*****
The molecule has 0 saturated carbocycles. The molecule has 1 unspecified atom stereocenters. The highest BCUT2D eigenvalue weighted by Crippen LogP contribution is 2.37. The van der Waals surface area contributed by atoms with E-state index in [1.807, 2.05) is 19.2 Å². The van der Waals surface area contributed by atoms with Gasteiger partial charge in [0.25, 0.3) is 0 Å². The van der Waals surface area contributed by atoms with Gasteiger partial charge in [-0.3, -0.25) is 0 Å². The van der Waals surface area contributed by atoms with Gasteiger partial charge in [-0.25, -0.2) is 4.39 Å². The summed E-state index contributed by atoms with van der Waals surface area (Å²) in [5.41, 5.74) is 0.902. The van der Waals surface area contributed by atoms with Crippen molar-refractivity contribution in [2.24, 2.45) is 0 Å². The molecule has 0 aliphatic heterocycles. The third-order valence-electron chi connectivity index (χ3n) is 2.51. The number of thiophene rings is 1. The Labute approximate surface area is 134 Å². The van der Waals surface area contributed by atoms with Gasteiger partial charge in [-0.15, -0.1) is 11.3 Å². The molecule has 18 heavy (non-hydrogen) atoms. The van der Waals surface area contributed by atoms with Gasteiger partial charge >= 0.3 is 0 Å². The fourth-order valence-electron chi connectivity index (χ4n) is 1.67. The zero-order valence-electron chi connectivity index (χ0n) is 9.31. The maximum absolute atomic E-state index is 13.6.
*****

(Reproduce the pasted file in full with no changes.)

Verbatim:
The molecule has 0 saturated carbocycles. The molecule has 1 unspecified atom stereocenters. The highest BCUT2D eigenvalue weighted by Crippen LogP contribution is 2.37. The van der Waals surface area contributed by atoms with E-state index in [1.807, 2.05) is 19.2 Å². The van der Waals surface area contributed by atoms with Gasteiger partial charge in [0.25, 0.3) is 0 Å². The van der Waals surface area contributed by atoms with Gasteiger partial charge in [-0.3, -0.25) is 0 Å². The van der Waals surface area contributed by atoms with Gasteiger partial charge in [-0.25, -0.2) is 4.39 Å². The summed E-state index contributed by atoms with van der Waals surface area (Å²) in [5.41, 5.74) is 0.902. The van der Waals surface area contributed by atoms with Crippen molar-refractivity contribution in [2.24, 2.45) is 0 Å². The molecule has 0 aliphatic heterocycles. The third-order valence-electron chi connectivity index (χ3n) is 2.51. The number of thiophene rings is 1. The Labute approximate surface area is 134 Å². The van der Waals surface area contributed by atoms with Gasteiger partial charge in [-0.15, -0.1) is 11.3 Å². The molecule has 18 heavy (non-hydrogen) atoms. The van der Waals surface area contributed by atoms with Gasteiger partial charge >= 0.3 is 0 Å². The fourth-order valence-electron chi connectivity index (χ4n) is 1.67. The zero-order valence-electron chi connectivity index (χ0n) is 9.31. The maximum absolute atomic E-state index is 13.6.